The growing interest in feminist internationalism in recent decades, alongside the increasing awareness of what we as the Biographical Dictionary editors call “the close relation between nationalism and socialism and “the woman question”50, makes it more necessary than ever that feminist theory (and historiography) examine the contradictions of feminism and, relatedly, its exclusions – revealed in the tension between national and international identities. Finally, I depart with a final question: has feminism really come to terms with its own subaltern? Who are “our feminist subjects”, constructed both in the service of, and in tension with, the (male) state? Who are they “not”? So far, I have spoken only of women whose feminist (political) identities lay in ambiguous relationship to the state from which they received/wished to receive their “emancipation”. But what of the thoughts and ideas of history’s “other” women: anarchists, women without a state, migrants, ethnic minority women, travellers and nomads, “illiterates”/”semi-literates” (though I dislike these terms), prisoners, “non-politicals”. Do they have the same “research credibility” as the official voices of Marxist-socialism, liberal feminism, national revivalism, fascism, etc? Are they possessed of “movements”, “organisations”, “ideologies”, “politics”? Are voices to be discounted just because they are “more difficult” to research? I think it is easier than we think, but it is time to start looking. Perhaps by thinking through (once again) the elitism of particular feminist subject positions, without denying the social relevance of feminism as a set of concerns with the potential to affect and “speak to” all women.

Held at the Bruno Kreisky Forum, Vienna, Austria.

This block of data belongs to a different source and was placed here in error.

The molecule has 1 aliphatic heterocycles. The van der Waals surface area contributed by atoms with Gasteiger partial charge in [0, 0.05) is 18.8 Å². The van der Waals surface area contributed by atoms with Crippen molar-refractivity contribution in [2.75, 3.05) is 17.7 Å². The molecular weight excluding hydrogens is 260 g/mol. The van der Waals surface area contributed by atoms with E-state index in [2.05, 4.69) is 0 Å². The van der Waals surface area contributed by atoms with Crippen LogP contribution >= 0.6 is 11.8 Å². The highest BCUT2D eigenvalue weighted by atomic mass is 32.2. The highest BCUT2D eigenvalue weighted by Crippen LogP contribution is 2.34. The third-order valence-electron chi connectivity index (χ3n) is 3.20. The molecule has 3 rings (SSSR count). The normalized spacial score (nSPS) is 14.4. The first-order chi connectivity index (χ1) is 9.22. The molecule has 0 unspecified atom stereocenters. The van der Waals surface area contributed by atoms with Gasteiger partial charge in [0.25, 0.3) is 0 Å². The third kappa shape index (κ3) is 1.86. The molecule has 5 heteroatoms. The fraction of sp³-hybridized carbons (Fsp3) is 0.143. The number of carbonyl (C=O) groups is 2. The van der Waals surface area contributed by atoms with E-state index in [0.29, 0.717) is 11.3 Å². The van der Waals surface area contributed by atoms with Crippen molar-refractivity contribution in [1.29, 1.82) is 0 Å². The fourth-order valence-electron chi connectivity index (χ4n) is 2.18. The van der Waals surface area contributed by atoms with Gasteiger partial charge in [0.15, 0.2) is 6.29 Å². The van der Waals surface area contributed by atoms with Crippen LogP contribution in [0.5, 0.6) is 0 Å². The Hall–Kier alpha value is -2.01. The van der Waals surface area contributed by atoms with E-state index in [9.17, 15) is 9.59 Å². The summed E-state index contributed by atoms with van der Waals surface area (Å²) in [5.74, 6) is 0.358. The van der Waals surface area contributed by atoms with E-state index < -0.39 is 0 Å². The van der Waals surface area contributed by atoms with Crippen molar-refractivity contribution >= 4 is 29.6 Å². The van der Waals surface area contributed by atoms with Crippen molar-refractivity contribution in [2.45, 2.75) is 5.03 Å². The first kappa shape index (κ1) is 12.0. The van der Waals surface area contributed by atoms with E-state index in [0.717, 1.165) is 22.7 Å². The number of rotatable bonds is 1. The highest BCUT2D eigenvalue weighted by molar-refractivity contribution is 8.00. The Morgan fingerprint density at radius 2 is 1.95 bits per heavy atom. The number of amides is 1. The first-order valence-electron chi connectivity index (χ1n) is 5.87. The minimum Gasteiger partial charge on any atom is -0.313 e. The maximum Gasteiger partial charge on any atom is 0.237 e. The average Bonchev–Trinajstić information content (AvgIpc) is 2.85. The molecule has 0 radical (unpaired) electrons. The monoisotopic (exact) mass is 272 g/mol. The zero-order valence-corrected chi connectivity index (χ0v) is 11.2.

Francisca de Haan, Krassimira Daskalova and Anna Loutfi (eds.), A Biographical Dictionary of Women's Movements and Feminisms: Central, Eastern, and South Eastern Europe, nineteenth and twentieth Centuries, Budapest/New York 2006.

Michael Heffernan, The Meaning of Europe. Geography and Geopolitics, London et al. 1998, 1­8.

Heffernan, Meaning, see note 3, 3f.

Heffernan, Meaning, see note 3, 6 and 4.

Whose concept of Lebensraum (living space) was later used to justify the imperialist policies of the Third Reich through the assumption of an organic link between territorial power and cultural regeneration; cf. Friedrich Ratzel, Politische Geographie, München/Leipzig 1897.

Immanuel Wallerstein, Geopolitics and Geoculture: Essays on the Changing World-System, Cambridge 1991, 65­83.

Val Plumwood, Feminism and the Mastery of Nature, 1993 London/New York, 41­68.

Plumwood, Feminism, see note 8, 45f.

See Richard Holmes, The Proper Study, in: Peter France and William St Clair (eds.), Mapping Lives. The Uses of Biography, Oxford 2002, 7­18. What Virginia Woolf called "the art of biography" (in: The Death of the Moth, and other Essays, New York 1970, 3­6) has been widely discussed in feminist scholarship for its potential as a genre to bridge the (gendered) dualistic domains of the "relevant" and "irrelevant". For the longstanding feminist engagement with the meanings and use value of biography for women's and gender history see in particular Alice S. Rossi, Feminist History in Perspective: Sociological Contributions to Biographic Analysis, in: Dorothy Gies ed., A Sampler of Women's Studies, Ann Arbor 1973, 85­108; Natalie Davis, Society and Culture in Early Modern France, Stanford 1975; also Joan W. Scott, Gender and the Politics of History, New York 1999 (Orig. 1988).